Under the arrangement, the Clinic refers patients and certain diagnostic tests to the Hospital, and thus the Clinic’s physicians are referral sources for the Hospital. The radiology practice contracts with the Hospital to supervise radiology services and provide professional interpretations of all radiologic imaging taken at the Hospital, and members of the radiology practice can influence referrals to the Hospital. The Clinic includes technologists who provide radiologic imaging services for the Clinic’s patients, and the Clinic transmits the resulting images to the radiology practice to interpret the images and is thus a referral source for the radiology practice. The radiology practice’s radiologists interpret the images and dictate reports, but send the dictated reports to the Hospital and the Hospital’s employees transcribe the reports on behalf of the radiologists, who send the final reports back to the Clinic. The radiology practice pays the Hospital a “flat rate per line of transcription” fee that is fair market value for the service, and the Clinic pays no portion of any transcription cost. The Clinic bills third-party payors, including Medicare and Medicaid, for the technical component, and the radiology practice bills these payors for the professional component of the radiology services. The OIG also noted that the Hospital is located in a sparsely populated region, the Clinic is in a rural community in that region, and that the radiology practice is the only radiology practice within a 100-mile radius of the Clinic or Hospital.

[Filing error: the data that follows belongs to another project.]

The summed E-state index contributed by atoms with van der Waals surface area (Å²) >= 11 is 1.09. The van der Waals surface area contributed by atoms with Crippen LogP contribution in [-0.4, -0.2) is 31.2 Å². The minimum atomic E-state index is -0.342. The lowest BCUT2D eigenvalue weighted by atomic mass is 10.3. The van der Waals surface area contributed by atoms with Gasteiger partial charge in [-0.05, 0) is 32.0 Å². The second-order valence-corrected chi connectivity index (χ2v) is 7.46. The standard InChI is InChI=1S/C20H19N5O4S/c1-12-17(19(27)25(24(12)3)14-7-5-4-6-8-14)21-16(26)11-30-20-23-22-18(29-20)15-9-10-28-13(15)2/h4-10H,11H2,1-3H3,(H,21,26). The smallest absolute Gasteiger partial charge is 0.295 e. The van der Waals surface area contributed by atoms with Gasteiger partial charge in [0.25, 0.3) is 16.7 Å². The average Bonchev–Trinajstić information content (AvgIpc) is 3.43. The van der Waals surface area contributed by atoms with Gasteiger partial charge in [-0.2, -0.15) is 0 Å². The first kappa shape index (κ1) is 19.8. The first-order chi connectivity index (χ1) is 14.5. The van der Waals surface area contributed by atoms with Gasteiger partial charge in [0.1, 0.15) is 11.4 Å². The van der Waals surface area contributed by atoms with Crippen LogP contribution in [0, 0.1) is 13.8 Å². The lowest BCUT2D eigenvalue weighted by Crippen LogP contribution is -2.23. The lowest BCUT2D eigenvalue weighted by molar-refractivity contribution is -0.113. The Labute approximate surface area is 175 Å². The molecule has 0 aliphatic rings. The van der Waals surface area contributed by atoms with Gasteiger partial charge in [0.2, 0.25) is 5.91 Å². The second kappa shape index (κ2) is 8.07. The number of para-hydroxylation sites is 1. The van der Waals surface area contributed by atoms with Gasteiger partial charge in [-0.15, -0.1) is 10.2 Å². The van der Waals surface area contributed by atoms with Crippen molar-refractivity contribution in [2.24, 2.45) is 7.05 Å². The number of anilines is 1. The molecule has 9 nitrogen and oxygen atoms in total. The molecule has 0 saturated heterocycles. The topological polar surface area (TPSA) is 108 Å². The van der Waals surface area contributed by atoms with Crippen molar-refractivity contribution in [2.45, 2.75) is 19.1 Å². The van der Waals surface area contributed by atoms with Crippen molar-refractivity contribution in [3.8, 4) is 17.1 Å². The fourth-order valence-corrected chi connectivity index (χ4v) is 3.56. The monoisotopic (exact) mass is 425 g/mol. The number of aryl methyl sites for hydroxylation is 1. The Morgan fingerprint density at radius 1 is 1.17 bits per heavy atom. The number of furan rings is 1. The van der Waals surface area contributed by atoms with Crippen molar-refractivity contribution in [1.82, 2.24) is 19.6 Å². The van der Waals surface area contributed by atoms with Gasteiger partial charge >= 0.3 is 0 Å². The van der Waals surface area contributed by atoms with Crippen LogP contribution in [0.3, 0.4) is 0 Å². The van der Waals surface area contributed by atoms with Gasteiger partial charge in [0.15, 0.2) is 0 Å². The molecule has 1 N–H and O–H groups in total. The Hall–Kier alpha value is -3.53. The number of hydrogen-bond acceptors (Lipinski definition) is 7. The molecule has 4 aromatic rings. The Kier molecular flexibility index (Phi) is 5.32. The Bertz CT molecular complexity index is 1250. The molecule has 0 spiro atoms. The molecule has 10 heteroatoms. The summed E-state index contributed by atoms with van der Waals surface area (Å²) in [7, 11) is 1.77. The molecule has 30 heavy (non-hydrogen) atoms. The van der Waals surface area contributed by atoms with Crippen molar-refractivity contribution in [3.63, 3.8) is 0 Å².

Crucial to the OIG’s finding, the Centers for Medicare & Medicaid Services’ (“CMS”) Medicare Claims Processing Manual provides that with regards to the professional component of a radiology service, the interpretation of the diagnostic procedure includes a written report. Further, CMS advised the OIG that transcription costs are considered indirect expenses under the methodology establishing resource-based practice expense relative value units (RVUs), meaning that such costs are not separately identified but are included in both the professional and technical components for each service. As such, CMS’ position is that when the technical component and professional component are provided and billed by different entities, the two providers may determine who will pay for transcription costs.

Published on:

The U.S. Department of Justice (DOJ) recently announced a $69.5 million settlement with the North Broward Hospital District (the “District”) arising out of allegations that the District violated the federal Stark law and False Claims Act by entering into improper financial relationships with employed physicians.